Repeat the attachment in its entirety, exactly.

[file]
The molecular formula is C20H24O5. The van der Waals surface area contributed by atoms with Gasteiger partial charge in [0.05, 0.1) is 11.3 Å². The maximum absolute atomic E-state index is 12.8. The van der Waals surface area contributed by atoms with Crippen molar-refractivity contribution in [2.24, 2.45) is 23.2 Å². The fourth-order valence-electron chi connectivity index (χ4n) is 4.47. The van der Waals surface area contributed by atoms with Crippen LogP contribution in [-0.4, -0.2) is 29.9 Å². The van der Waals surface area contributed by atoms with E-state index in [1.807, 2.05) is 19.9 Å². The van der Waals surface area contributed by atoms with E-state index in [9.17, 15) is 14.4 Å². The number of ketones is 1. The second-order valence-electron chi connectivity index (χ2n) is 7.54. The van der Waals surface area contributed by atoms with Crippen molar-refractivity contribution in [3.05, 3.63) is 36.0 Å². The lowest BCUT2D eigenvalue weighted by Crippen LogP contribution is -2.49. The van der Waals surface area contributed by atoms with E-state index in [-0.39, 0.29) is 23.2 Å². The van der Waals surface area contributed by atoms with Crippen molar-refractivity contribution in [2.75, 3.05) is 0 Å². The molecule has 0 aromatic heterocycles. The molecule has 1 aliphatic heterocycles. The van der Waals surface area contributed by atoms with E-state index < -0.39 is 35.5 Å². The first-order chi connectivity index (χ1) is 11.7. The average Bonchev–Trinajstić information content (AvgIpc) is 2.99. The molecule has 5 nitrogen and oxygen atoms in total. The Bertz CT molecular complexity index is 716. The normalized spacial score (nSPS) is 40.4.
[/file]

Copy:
The molecular formula is C20H24O5. The van der Waals surface area contributed by atoms with Gasteiger partial charge in [0.05, 0.1) is 11.3 Å². The maximum absolute atomic E-state index is 12.8. The van der Waals surface area contributed by atoms with Crippen molar-refractivity contribution in [2.24, 2.45) is 23.2 Å². The fourth-order valence-electron chi connectivity index (χ4n) is 4.47. The van der Waals surface area contributed by atoms with Crippen LogP contribution in [-0.4, -0.2) is 29.9 Å². The van der Waals surface area contributed by atoms with E-state index in [1.807, 2.05) is 19.9 Å². The van der Waals surface area contributed by atoms with E-state index in [9.17, 15) is 14.4 Å². The number of ketones is 1. The second-order valence-electron chi connectivity index (χ2n) is 7.54. The van der Waals surface area contributed by atoms with Crippen molar-refractivity contribution in [3.05, 3.63) is 36.0 Å². The lowest BCUT2D eigenvalue weighted by Crippen LogP contribution is -2.49. The van der Waals surface area contributed by atoms with E-state index in [-0.39, 0.29) is 23.2 Å². The van der Waals surface area contributed by atoms with Crippen molar-refractivity contribution in [2.75, 3.05) is 0 Å². The molecule has 0 aromatic heterocycles. The molecule has 1 aliphatic heterocycles. The van der Waals surface area contributed by atoms with E-state index < -0.39 is 35.5 Å². The first-order chi connectivity index (χ1) is 11.7. The average Bonchev–Trinajstić information content (AvgIpc) is 2.99. The molecule has 5 nitrogen and oxygen atoms in total. The Bertz CT molecular complexity index is 716. The normalized spacial score (nSPS) is 40.4.